The ratio between c and the speed v at which light travels in a material is called the refractive index n of the material. For example, for visible light the refractive index of glass is around 1.5, meaning that light in glass travels at c / 1.5 ≈ 200,000 km/s. For many practical purposes and other electromagnetic waves will appear to propagate instantaneously, but for long distances and sensitive measurements, their finite speed has noticeable effects. In communicating with distant space probes, it can take minutes to hours for a message to get from Earth to the spacecraft, or vice versa; the light seen from stars left them many years ago, allowing the study of the history of the universe by looking at distant objects. The finite speed of light limits the theoretical maximum speed of computers, since information must be sent within the computer from chip to chip; the speed of light can be used with time of flight measurements to measure large distances to high precision. Ole Rømer first demonstrated in 1676 that light travels at a finite speed by studying the apparent motion of Jupiter's moon Io.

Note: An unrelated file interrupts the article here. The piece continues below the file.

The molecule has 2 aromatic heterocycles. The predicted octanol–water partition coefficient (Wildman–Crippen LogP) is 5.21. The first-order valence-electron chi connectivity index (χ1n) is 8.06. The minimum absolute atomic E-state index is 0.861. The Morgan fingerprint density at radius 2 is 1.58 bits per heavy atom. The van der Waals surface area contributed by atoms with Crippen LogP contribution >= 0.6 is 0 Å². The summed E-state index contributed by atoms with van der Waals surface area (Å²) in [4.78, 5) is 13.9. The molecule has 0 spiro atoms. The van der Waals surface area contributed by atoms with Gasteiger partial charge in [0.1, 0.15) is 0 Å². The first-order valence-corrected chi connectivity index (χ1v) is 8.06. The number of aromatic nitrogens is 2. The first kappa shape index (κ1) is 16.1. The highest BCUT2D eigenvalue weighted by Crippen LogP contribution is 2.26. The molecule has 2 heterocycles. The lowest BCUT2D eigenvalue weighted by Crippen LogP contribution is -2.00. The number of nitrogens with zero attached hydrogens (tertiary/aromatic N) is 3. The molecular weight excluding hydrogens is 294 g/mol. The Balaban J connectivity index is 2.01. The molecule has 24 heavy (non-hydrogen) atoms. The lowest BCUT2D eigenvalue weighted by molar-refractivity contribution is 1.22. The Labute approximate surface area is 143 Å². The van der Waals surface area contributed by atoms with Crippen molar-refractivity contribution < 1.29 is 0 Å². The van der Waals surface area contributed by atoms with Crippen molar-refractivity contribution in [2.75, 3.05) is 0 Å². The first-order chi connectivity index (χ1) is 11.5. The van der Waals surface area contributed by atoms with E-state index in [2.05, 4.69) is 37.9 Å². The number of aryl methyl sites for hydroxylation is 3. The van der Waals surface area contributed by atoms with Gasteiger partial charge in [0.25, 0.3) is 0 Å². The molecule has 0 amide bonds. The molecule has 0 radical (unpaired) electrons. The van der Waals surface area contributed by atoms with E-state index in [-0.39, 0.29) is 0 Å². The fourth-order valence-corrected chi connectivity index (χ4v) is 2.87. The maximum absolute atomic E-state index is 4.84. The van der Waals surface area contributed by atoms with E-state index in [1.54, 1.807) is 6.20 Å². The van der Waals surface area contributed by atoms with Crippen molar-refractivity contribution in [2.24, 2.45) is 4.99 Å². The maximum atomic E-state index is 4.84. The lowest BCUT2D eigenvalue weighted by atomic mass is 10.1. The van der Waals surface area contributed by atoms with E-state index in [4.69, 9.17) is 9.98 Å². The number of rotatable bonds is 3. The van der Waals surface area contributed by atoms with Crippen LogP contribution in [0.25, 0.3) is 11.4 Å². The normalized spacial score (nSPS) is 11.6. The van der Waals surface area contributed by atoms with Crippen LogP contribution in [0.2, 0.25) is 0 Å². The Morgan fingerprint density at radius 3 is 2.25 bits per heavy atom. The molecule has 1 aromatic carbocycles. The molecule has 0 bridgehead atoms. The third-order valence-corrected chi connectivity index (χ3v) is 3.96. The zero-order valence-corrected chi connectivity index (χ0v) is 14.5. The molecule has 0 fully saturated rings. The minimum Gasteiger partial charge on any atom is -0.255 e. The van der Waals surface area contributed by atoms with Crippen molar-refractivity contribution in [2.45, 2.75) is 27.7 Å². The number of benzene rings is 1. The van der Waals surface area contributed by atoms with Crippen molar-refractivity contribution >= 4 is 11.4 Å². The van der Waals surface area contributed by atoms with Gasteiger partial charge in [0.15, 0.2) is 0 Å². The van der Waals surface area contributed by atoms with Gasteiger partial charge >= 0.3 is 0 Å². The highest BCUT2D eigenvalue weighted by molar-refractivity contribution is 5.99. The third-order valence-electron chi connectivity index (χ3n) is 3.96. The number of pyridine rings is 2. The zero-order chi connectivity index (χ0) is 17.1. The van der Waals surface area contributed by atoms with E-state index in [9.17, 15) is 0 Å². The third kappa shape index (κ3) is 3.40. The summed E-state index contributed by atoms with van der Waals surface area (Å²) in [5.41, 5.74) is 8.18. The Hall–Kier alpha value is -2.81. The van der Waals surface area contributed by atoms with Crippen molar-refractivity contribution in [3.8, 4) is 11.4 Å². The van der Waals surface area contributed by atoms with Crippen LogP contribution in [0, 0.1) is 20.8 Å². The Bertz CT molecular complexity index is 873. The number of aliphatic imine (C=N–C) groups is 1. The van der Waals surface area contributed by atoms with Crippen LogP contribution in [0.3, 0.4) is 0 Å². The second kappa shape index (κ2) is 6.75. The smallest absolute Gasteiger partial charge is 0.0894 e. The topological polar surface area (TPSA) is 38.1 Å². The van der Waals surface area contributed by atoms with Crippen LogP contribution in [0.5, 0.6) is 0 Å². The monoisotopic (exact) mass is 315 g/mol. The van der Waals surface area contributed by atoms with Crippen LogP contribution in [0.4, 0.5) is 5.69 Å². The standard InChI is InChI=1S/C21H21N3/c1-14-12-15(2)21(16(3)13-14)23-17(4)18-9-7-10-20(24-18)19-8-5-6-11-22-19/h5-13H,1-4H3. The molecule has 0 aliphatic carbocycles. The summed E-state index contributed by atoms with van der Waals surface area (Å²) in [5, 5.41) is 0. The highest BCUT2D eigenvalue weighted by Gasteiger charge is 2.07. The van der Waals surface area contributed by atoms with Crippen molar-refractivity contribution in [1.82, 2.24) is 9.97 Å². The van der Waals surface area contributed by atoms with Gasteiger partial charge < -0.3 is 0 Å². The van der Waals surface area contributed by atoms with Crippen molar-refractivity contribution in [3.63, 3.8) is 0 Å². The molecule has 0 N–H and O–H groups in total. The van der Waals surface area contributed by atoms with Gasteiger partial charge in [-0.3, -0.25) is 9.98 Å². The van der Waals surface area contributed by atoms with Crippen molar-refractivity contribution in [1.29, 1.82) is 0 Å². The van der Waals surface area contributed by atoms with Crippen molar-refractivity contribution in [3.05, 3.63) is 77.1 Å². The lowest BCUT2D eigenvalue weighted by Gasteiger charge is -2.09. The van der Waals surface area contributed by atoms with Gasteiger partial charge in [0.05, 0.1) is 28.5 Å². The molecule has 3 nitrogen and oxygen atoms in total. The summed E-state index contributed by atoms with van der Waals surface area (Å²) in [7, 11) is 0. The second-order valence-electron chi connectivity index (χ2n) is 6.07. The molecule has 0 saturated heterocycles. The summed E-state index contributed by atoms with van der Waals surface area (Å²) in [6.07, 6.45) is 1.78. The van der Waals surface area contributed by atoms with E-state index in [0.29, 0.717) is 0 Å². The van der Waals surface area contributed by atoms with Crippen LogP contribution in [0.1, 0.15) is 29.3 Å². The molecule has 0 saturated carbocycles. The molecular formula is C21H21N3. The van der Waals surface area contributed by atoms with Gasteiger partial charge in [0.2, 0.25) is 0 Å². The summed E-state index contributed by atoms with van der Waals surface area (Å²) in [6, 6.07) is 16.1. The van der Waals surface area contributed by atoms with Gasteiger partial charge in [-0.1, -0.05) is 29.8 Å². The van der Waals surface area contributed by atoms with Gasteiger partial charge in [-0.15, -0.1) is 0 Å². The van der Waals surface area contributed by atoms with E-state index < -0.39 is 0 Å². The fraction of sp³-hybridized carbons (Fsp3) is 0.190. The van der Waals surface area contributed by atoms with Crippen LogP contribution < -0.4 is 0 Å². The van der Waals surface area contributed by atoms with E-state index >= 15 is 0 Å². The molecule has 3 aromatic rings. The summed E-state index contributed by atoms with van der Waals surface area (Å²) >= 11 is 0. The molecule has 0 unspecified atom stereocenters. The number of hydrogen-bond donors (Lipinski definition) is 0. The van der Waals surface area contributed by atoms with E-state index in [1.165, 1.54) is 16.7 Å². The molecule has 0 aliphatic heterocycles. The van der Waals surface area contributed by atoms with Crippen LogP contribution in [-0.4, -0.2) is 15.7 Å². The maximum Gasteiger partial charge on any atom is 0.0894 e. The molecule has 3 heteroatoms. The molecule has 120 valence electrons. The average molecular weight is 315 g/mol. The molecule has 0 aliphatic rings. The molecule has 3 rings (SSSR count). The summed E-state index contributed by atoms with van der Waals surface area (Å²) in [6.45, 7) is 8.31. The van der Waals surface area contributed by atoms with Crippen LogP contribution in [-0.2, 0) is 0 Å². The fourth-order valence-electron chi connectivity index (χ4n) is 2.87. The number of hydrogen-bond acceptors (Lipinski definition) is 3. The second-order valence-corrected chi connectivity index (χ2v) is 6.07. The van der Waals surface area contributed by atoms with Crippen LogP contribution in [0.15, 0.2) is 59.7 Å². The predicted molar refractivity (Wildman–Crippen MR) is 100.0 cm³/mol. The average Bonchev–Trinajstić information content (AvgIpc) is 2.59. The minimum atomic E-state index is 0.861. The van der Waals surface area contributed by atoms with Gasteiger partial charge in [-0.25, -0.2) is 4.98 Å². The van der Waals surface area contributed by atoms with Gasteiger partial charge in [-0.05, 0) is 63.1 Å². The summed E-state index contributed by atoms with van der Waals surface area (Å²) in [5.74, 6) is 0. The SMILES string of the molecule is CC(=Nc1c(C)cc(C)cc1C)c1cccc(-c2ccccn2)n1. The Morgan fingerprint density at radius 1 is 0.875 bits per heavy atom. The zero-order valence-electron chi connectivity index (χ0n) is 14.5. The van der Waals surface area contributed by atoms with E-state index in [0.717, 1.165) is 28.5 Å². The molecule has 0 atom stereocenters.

In 1865, James Clerk Maxwell proposed that light was an electromagnetic wave, therefore travelled at the speed c appearing in his theory of electromagnetism. In 1905, Albert Einstein postulated that the speed of light c with respect to any inertial frame is a constant and is independent of the motion of the light source, he explored the consequences of that postulate by deriving the theory of relativity and in doing so showed that the parameter c had relevance outside of the context of light and electromagnetism. After centuries of precise measurements, in 1975 the speed of light was known to be 299792458 m/s with a measurement uncertainty of 4 parts per billion. In 1983, the metre was redefined in the International System of Units as the distance travelled by light in vacuum in 1/299792458 of a second; the speed of light in vacuum is denoted by a lowercase c, for "constant" or the Latin celeritas. In 1856, Wilhelm Eduard Weber and Rudolf Kohlrausch had used c for a different constant shown to equal √2 times the speed of light in vacuum.